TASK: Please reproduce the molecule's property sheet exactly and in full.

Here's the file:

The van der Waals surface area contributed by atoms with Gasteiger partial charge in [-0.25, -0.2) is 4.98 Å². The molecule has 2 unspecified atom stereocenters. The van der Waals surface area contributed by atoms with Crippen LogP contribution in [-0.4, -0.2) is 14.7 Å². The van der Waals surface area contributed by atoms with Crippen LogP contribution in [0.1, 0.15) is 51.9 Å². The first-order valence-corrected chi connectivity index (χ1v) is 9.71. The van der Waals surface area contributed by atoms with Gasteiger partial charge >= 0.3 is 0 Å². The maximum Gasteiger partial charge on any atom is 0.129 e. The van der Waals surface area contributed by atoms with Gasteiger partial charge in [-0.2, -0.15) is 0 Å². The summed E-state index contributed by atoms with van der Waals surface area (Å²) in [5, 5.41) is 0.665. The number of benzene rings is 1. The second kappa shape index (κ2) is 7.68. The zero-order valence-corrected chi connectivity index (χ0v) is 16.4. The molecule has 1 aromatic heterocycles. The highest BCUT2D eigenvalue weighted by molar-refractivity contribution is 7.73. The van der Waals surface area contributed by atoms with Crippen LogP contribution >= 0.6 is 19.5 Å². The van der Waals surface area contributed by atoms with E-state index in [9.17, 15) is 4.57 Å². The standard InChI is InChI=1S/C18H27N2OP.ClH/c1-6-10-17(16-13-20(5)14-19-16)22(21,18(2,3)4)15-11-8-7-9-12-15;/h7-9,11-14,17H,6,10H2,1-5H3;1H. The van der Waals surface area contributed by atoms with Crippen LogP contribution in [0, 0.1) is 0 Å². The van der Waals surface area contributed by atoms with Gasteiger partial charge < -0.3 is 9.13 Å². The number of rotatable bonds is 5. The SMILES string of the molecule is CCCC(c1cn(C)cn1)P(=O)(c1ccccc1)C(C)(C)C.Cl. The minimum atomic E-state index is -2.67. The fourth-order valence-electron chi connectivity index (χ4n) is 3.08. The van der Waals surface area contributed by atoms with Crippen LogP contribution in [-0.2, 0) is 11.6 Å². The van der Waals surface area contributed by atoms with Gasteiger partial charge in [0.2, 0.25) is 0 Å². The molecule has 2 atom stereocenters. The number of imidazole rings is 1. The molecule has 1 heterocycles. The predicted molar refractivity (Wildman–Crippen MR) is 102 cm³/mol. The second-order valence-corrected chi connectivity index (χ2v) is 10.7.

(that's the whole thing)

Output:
The van der Waals surface area contributed by atoms with Gasteiger partial charge in [-0.25, -0.2) is 4.98 Å². The molecule has 2 unspecified atom stereocenters. The van der Waals surface area contributed by atoms with Crippen LogP contribution in [-0.4, -0.2) is 14.7 Å². The van der Waals surface area contributed by atoms with Crippen LogP contribution in [0.1, 0.15) is 51.9 Å². The first-order valence-corrected chi connectivity index (χ1v) is 9.71. The van der Waals surface area contributed by atoms with Gasteiger partial charge >= 0.3 is 0 Å². The maximum Gasteiger partial charge on any atom is 0.129 e. The van der Waals surface area contributed by atoms with Gasteiger partial charge in [-0.2, -0.15) is 0 Å². The summed E-state index contributed by atoms with van der Waals surface area (Å²) in [5, 5.41) is 0.665. The number of benzene rings is 1. The second kappa shape index (κ2) is 7.68. The zero-order valence-corrected chi connectivity index (χ0v) is 16.4. The molecule has 1 aromatic heterocycles. The highest BCUT2D eigenvalue weighted by molar-refractivity contribution is 7.73. The van der Waals surface area contributed by atoms with Crippen LogP contribution >= 0.6 is 19.5 Å². The van der Waals surface area contributed by atoms with E-state index in [9.17, 15) is 4.57 Å². The standard InChI is InChI=1S/C18H27N2OP.ClH/c1-6-10-17(16-13-20(5)14-19-16)22(21,18(2,3)4)15-11-8-7-9-12-15;/h7-9,11-14,17H,6,10H2,1-5H3;1H. The van der Waals surface area contributed by atoms with Crippen LogP contribution in [0, 0.1) is 0 Å². The van der Waals surface area contributed by atoms with Gasteiger partial charge < -0.3 is 9.13 Å². The number of rotatable bonds is 5. The SMILES string of the molecule is CCCC(c1cn(C)cn1)P(=O)(c1ccccc1)C(C)(C)C.Cl. The minimum atomic E-state index is -2.67. The fourth-order valence-electron chi connectivity index (χ4n) is 3.08. The van der Waals surface area contributed by atoms with Crippen LogP contribution in [-0.2, 0) is 11.6 Å². The van der Waals surface area contributed by atoms with Gasteiger partial charge in [0.2, 0.25) is 0 Å². The molecule has 2 atom stereocenters. The number of imidazole rings is 1. The molecule has 1 heterocycles. The predicted molar refractivity (Wildman–Crippen MR) is 102 cm³/mol. The second-order valence-corrected chi connectivity index (χ2v) is 10.7.